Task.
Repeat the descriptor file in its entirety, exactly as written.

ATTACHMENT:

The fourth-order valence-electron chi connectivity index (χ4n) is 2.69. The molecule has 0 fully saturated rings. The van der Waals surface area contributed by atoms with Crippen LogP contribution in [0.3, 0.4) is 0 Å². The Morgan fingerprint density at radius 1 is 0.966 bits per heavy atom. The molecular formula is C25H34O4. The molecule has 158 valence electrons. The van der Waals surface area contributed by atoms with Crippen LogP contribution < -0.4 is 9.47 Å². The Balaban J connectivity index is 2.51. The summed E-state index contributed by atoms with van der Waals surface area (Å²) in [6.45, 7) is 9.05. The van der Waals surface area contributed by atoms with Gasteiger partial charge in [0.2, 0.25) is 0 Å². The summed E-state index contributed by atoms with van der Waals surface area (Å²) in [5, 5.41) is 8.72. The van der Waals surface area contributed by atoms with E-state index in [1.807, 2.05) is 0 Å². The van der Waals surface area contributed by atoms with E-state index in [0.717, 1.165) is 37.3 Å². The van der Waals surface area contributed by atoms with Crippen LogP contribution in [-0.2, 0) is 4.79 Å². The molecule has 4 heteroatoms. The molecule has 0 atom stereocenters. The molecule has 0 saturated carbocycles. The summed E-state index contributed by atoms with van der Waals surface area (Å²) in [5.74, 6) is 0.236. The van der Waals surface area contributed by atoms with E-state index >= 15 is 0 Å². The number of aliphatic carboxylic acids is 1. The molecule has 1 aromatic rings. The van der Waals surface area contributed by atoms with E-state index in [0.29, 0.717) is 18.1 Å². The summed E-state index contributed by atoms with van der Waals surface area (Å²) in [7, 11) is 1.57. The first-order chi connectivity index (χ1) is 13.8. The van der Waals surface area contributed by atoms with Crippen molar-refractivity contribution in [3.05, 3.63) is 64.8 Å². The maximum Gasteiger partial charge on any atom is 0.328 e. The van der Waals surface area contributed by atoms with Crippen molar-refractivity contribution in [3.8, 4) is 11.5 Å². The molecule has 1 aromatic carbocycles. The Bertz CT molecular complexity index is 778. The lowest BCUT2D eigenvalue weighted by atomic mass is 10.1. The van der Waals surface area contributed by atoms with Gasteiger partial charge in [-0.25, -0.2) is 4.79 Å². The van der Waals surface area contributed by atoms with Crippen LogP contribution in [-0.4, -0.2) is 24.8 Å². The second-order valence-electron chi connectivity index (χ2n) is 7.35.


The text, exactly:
The fourth-order valence-electron chi connectivity index (χ4n) is 2.69. The molecule has 0 fully saturated rings. The van der Waals surface area contributed by atoms with Crippen LogP contribution in [0.3, 0.4) is 0 Å². The Morgan fingerprint density at radius 1 is 0.966 bits per heavy atom. The molecular formula is C25H34O4. The molecule has 158 valence electrons. The van der Waals surface area contributed by atoms with Crippen LogP contribution < -0.4 is 9.47 Å². The Balaban J connectivity index is 2.51. The summed E-state index contributed by atoms with van der Waals surface area (Å²) in [6.45, 7) is 9.05. The van der Waals surface area contributed by atoms with Gasteiger partial charge in [0.2, 0.25) is 0 Å². The summed E-state index contributed by atoms with van der Waals surface area (Å²) in [5, 5.41) is 8.72. The van der Waals surface area contributed by atoms with E-state index in [1.807, 2.05) is 0 Å². The van der Waals surface area contributed by atoms with E-state index in [0.717, 1.165) is 37.3 Å². The van der Waals surface area contributed by atoms with Crippen LogP contribution in [-0.2, 0) is 4.79 Å². The molecule has 4 heteroatoms. The molecule has 0 atom stereocenters. The molecule has 0 saturated carbocycles. The summed E-state index contributed by atoms with van der Waals surface area (Å²) in [5.74, 6) is 0.236. The van der Waals surface area contributed by atoms with E-state index >= 15 is 0 Å². The number of aliphatic carboxylic acids is 1. The molecule has 1 aromatic rings. The van der Waals surface area contributed by atoms with E-state index in [0.29, 0.717) is 18.1 Å². The summed E-state index contributed by atoms with van der Waals surface area (Å²) in [7, 11) is 1.57. The first-order chi connectivity index (χ1) is 13.8. The van der Waals surface area contributed by atoms with Crippen molar-refractivity contribution in [3.05, 3.63) is 64.8 Å². The maximum Gasteiger partial charge on any atom is 0.328 e. The van der Waals surface area contributed by atoms with Crippen molar-refractivity contribution in [3.8, 4) is 11.5 Å². The molecule has 1 aromatic carbocycles. The Bertz CT molecular complexity index is 778. The lowest BCUT2D eigenvalue weighted by atomic mass is 10.1. The van der Waals surface area contributed by atoms with Gasteiger partial charge in [-0.25, -0.2) is 4.79 Å². The van der Waals surface area contributed by atoms with Crippen LogP contribution in [-0.4, -0.2) is 24.8 Å². The second-order valence-electron chi connectivity index (χ2n) is 7.35.